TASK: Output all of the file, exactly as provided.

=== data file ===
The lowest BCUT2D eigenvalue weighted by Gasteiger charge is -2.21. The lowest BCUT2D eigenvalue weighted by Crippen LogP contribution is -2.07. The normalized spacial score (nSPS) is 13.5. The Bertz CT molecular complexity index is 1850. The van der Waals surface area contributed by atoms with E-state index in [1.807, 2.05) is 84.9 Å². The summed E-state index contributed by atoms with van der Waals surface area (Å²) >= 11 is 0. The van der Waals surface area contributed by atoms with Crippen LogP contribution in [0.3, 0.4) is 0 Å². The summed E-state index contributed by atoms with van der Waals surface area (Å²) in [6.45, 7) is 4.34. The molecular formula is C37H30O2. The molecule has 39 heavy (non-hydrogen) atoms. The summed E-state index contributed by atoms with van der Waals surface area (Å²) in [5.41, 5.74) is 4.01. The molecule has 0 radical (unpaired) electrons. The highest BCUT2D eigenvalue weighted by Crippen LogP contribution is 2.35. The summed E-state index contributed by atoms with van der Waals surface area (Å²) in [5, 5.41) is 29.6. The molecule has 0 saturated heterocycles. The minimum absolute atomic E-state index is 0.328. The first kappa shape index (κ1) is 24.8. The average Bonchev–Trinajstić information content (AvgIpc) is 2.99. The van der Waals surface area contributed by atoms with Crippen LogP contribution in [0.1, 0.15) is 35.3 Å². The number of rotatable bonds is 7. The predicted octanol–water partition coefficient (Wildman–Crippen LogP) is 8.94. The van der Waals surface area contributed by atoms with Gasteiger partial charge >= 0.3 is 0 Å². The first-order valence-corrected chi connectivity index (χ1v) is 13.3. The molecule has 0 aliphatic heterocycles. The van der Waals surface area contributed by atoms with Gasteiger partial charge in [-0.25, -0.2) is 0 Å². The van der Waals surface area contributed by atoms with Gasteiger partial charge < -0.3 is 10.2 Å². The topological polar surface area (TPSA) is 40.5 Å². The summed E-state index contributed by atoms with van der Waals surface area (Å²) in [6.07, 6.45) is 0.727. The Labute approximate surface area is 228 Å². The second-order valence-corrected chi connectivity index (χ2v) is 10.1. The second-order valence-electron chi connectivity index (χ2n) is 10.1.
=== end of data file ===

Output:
The lowest BCUT2D eigenvalue weighted by Gasteiger charge is -2.21. The lowest BCUT2D eigenvalue weighted by Crippen LogP contribution is -2.07. The normalized spacial score (nSPS) is 13.5. The Bertz CT molecular complexity index is 1850. The van der Waals surface area contributed by atoms with E-state index in [1.807, 2.05) is 84.9 Å². The summed E-state index contributed by atoms with van der Waals surface area (Å²) >= 11 is 0. The van der Waals surface area contributed by atoms with Crippen LogP contribution in [0.3, 0.4) is 0 Å². The summed E-state index contributed by atoms with van der Waals surface area (Å²) in [6.45, 7) is 4.34. The molecular formula is C37H30O2. The molecule has 39 heavy (non-hydrogen) atoms. The summed E-state index contributed by atoms with van der Waals surface area (Å²) in [5.41, 5.74) is 4.01. The molecule has 0 radical (unpaired) electrons. The highest BCUT2D eigenvalue weighted by Crippen LogP contribution is 2.35. The summed E-state index contributed by atoms with van der Waals surface area (Å²) in [5, 5.41) is 29.6. The molecule has 0 saturated heterocycles. The minimum absolute atomic E-state index is 0.328. The first kappa shape index (κ1) is 24.8. The average Bonchev–Trinajstić information content (AvgIpc) is 2.99. The van der Waals surface area contributed by atoms with Crippen LogP contribution in [0.1, 0.15) is 35.3 Å². The number of rotatable bonds is 7. The predicted octanol–water partition coefficient (Wildman–Crippen LogP) is 8.94. The van der Waals surface area contributed by atoms with Gasteiger partial charge >= 0.3 is 0 Å². The first-order valence-corrected chi connectivity index (χ1v) is 13.3. The molecule has 0 aliphatic heterocycles. The van der Waals surface area contributed by atoms with Gasteiger partial charge in [-0.25, -0.2) is 0 Å². The van der Waals surface area contributed by atoms with Gasteiger partial charge < -0.3 is 10.2 Å². The topological polar surface area (TPSA) is 40.5 Å². The summed E-state index contributed by atoms with van der Waals surface area (Å²) in [6.07, 6.45) is 0.727. The Labute approximate surface area is 228 Å². The second-order valence-corrected chi connectivity index (χ2v) is 10.1. The second-order valence-electron chi connectivity index (χ2n) is 10.1.